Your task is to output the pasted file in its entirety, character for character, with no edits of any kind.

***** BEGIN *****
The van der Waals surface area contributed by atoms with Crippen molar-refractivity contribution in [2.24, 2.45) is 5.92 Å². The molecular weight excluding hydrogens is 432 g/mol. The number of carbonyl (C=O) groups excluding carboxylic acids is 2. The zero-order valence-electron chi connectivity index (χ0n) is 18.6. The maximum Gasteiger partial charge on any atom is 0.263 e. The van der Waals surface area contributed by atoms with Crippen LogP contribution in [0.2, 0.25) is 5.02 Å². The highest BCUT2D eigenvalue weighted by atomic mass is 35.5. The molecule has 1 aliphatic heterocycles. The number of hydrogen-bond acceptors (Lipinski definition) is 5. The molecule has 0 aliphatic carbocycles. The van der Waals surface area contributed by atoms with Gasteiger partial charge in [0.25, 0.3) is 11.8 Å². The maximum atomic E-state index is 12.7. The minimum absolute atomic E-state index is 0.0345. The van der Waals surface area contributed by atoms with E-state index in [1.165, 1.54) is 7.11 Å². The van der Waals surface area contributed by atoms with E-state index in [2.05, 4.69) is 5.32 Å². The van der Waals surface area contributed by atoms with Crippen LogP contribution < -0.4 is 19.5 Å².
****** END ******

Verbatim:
The van der Waals surface area contributed by atoms with Crippen molar-refractivity contribution in [2.24, 2.45) is 5.92 Å². The molecular weight excluding hydrogens is 432 g/mol. The number of carbonyl (C=O) groups excluding carboxylic acids is 2. The zero-order valence-electron chi connectivity index (χ0n) is 18.6. The maximum Gasteiger partial charge on any atom is 0.263 e. The van der Waals surface area contributed by atoms with Crippen LogP contribution in [0.2, 0.25) is 5.02 Å². The highest BCUT2D eigenvalue weighted by atomic mass is 35.5. The molecule has 1 aliphatic heterocycles. The number of hydrogen-bond acceptors (Lipinski definition) is 5. The molecule has 0 aliphatic carbocycles. The van der Waals surface area contributed by atoms with Gasteiger partial charge in [0.25, 0.3) is 11.8 Å². The maximum atomic E-state index is 12.7. The minimum absolute atomic E-state index is 0.0345. The van der Waals surface area contributed by atoms with E-state index in [1.165, 1.54) is 7.11 Å². The van der Waals surface area contributed by atoms with E-state index in [2.05, 4.69) is 5.32 Å². The van der Waals surface area contributed by atoms with Crippen LogP contribution < -0.4 is 19.5 Å².